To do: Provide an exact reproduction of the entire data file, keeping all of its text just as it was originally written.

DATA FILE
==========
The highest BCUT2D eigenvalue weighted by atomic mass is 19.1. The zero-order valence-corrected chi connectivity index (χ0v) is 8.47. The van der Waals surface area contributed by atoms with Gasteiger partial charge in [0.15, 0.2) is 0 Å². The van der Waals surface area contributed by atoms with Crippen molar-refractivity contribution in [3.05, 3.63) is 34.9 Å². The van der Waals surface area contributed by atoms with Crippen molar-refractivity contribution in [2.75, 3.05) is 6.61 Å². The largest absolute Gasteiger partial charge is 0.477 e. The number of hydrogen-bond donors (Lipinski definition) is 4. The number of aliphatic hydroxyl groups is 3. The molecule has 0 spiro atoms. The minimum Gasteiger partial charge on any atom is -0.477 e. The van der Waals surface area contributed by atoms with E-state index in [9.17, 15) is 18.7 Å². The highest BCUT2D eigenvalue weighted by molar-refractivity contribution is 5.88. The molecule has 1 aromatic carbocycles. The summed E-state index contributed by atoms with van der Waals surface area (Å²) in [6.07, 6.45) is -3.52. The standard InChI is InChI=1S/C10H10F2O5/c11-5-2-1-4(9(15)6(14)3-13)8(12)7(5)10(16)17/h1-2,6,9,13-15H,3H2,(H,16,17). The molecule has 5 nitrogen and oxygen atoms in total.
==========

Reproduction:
The highest BCUT2D eigenvalue weighted by atomic mass is 19.1. The zero-order valence-corrected chi connectivity index (χ0v) is 8.47. The van der Waals surface area contributed by atoms with Gasteiger partial charge in [0.15, 0.2) is 0 Å². The van der Waals surface area contributed by atoms with Crippen molar-refractivity contribution in [3.05, 3.63) is 34.9 Å². The van der Waals surface area contributed by atoms with Crippen molar-refractivity contribution in [2.75, 3.05) is 6.61 Å². The largest absolute Gasteiger partial charge is 0.477 e. The number of hydrogen-bond donors (Lipinski definition) is 4. The number of aliphatic hydroxyl groups is 3. The molecule has 0 spiro atoms. The minimum Gasteiger partial charge on any atom is -0.477 e. The van der Waals surface area contributed by atoms with E-state index in [9.17, 15) is 18.7 Å². The highest BCUT2D eigenvalue weighted by molar-refractivity contribution is 5.88. The molecule has 1 aromatic carbocycles. The summed E-state index contributed by atoms with van der Waals surface area (Å²) in [6.07, 6.45) is -3.52. The standard InChI is InChI=1S/C10H10F2O5/c11-5-2-1-4(9(15)6(14)3-13)8(12)7(5)10(16)17/h1-2,6,9,13-15H,3H2,(H,16,17). The molecule has 5 nitrogen and oxygen atoms in total.